What you can do if your child is overweight?

As adults we all know how hard it can be to keep it shape.

We have access to an abundance of easily obtainable, energy dense food available everywhere and many of us are too time poor to exercise.

We are eating out more than ever before, and we're increasingly reliant on packaged meals or take-away foods when too tired or busy to cook.

The portion sizes of foods and drinks have increased (who actually picks the smaller sized coffee or chips anymore?) and with each decade the pattern for many adults is that weight or body fat levels tend to increase over time.

So how does this impact our children?

Like us, our children are also eating more energy dense foods and moving their bodies less.

More children then ever before are not only becoming overweight and obese at younger ages, but worryingly, adult lifestyle related diseases such as high blood pressure and insulin resistance or high cholesterol is now being diagnosed in children.

If you suspect that your child is overweight or obese and it concerns you, then this blog is going to give you some practical tips on how to reduce the calorie density in your child’s diet to help them 'grow into their bodies' without dieting. 


It’s really important that children and teenagers don’t diet or are put on diets (unless under medical supervision), because they are still growing.

However, there are some ways to reduce the calorie density of their diet by helping them make healthier food choices.

How do you know if your child is overweight?

Visually you might be able to see if your child looks overweight or they might be wearing a clothes size that is a lot bigger then what they should be for their age perhaps.

However, the best person to determine whether your child is overweight is your child's doctor.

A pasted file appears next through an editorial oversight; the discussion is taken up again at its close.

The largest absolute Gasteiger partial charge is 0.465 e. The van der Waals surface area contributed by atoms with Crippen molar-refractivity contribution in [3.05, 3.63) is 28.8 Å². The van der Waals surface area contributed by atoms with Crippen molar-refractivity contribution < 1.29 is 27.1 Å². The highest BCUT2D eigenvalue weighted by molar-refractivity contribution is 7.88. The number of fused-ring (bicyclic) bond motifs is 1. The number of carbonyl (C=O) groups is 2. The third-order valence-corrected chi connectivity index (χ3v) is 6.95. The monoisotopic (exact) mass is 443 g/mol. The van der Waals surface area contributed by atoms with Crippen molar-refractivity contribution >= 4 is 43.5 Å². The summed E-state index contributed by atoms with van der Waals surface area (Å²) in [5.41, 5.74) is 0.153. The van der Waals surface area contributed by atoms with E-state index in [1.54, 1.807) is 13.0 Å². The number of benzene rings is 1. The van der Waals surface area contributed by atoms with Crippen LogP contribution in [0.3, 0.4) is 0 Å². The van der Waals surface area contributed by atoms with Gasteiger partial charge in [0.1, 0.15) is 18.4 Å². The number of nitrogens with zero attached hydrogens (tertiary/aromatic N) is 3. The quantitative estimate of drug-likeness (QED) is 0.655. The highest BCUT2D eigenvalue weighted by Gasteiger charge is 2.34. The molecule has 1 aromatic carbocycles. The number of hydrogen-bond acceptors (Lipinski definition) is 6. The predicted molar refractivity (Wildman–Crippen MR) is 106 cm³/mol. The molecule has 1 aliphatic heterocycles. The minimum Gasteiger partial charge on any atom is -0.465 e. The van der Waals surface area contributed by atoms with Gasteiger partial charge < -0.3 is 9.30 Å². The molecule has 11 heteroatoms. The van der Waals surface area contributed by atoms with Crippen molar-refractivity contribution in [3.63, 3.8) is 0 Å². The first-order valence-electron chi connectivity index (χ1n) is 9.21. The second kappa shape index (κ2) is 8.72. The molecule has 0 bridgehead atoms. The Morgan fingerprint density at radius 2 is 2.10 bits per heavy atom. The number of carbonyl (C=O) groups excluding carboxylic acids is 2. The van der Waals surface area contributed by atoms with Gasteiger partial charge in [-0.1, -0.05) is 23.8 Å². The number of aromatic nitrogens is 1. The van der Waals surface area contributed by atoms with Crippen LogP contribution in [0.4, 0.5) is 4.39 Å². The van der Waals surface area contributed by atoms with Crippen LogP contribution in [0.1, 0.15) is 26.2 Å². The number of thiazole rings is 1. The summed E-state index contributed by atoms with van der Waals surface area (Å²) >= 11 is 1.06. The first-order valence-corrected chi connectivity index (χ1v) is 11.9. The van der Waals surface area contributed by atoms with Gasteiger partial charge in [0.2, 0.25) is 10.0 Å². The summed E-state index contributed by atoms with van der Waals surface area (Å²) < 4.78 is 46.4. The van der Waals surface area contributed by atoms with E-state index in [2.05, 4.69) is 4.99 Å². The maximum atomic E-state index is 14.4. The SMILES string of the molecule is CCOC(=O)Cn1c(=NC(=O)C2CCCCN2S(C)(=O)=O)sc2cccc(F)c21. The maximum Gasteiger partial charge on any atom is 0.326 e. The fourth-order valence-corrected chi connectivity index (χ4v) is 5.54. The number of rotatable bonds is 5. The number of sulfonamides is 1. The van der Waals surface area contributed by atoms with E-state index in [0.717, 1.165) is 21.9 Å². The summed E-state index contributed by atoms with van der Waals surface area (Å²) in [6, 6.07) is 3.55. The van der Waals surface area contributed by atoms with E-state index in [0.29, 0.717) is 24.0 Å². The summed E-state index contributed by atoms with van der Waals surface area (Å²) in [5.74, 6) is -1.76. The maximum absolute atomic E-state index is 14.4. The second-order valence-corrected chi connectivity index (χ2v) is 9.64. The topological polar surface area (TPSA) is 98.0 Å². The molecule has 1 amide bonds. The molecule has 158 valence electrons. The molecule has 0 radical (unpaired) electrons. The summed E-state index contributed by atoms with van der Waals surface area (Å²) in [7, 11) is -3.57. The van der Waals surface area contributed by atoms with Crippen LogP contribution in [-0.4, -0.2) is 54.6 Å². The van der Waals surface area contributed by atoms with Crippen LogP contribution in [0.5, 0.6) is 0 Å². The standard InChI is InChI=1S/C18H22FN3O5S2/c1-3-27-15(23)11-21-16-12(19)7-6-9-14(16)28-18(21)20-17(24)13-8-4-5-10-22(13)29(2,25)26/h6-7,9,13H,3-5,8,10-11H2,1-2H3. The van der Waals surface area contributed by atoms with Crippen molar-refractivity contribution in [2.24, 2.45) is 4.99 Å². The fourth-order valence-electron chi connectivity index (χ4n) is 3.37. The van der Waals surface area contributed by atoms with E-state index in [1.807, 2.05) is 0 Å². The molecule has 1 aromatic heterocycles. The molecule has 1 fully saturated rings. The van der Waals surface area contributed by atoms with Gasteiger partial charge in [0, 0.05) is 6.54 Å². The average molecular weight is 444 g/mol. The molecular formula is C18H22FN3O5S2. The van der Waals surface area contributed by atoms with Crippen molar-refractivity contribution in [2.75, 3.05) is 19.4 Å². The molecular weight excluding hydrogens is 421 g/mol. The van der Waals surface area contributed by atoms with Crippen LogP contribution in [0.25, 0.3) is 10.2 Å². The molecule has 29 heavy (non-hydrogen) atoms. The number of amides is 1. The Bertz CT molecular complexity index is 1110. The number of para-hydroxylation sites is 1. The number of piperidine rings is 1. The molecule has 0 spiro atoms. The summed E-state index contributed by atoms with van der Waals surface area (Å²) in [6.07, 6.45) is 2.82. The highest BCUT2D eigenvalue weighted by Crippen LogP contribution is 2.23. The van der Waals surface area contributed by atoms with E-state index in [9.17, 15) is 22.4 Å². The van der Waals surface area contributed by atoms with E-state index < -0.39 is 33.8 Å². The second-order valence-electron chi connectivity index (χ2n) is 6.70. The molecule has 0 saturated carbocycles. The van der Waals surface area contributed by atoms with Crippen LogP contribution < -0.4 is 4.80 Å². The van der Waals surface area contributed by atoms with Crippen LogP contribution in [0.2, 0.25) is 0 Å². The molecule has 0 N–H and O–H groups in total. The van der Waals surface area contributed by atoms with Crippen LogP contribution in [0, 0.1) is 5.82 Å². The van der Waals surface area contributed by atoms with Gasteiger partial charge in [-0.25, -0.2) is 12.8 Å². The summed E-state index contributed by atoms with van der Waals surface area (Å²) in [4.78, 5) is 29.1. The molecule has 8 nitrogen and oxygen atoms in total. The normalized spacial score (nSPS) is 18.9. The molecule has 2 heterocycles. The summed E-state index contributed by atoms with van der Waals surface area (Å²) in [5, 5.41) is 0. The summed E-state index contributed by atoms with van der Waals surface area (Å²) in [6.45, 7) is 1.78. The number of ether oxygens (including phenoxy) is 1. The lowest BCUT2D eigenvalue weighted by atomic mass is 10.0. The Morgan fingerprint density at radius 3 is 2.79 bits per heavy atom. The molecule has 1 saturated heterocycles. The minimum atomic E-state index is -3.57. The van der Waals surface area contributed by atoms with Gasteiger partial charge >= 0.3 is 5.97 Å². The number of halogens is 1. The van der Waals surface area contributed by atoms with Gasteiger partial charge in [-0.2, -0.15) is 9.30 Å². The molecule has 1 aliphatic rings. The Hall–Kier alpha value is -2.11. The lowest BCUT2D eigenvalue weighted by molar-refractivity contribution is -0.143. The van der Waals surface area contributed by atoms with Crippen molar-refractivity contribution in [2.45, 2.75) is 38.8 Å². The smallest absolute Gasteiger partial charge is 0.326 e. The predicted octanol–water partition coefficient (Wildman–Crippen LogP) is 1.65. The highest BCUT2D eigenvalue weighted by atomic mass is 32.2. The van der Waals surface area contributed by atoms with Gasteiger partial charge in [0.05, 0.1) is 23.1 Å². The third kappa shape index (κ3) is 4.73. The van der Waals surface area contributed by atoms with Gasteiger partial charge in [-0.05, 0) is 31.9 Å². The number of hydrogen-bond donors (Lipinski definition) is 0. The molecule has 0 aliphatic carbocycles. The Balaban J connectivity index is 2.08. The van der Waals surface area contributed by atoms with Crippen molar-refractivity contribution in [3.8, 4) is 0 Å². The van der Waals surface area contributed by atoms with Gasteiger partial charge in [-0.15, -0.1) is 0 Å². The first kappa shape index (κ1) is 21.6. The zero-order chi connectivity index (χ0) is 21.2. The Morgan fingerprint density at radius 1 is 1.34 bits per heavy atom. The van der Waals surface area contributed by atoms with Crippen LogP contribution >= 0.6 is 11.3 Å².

To determine this your doctor will measure your child's weight and height and compute their ''BMI,'' or body mass index, to compare this value to standard values.

The problem with being overweight as child

Many children today who are overweight are already showing signs of previous adult type conditions associated with being overweight and obese including high blood pressure, high blood sugar levels and metabolic conditions. This could be setting them up for a life time of poor health. 

Then there is the psychological or mental health impact that being overweight may have on a child. It can affect their confidence and self-esteem and they may struggle socially if their weight or appearance bothers them or if they are bullied in some way related to how they look. 

Children who are overweight or obese in many cases will go on to become overweight and obese adults.

So, what can you do?

If you are concerned about your children’s weight then get them assessed by a doctor.

In the meantime, here are some of my tips to help reduce the calorie density of their diet and transition them to healthier eating.

I firmly believe in educating children about healthy food so that they know how to make healthy choices.

But I also believe in a balanced approach 90% healthy foods and 10% room for some treats.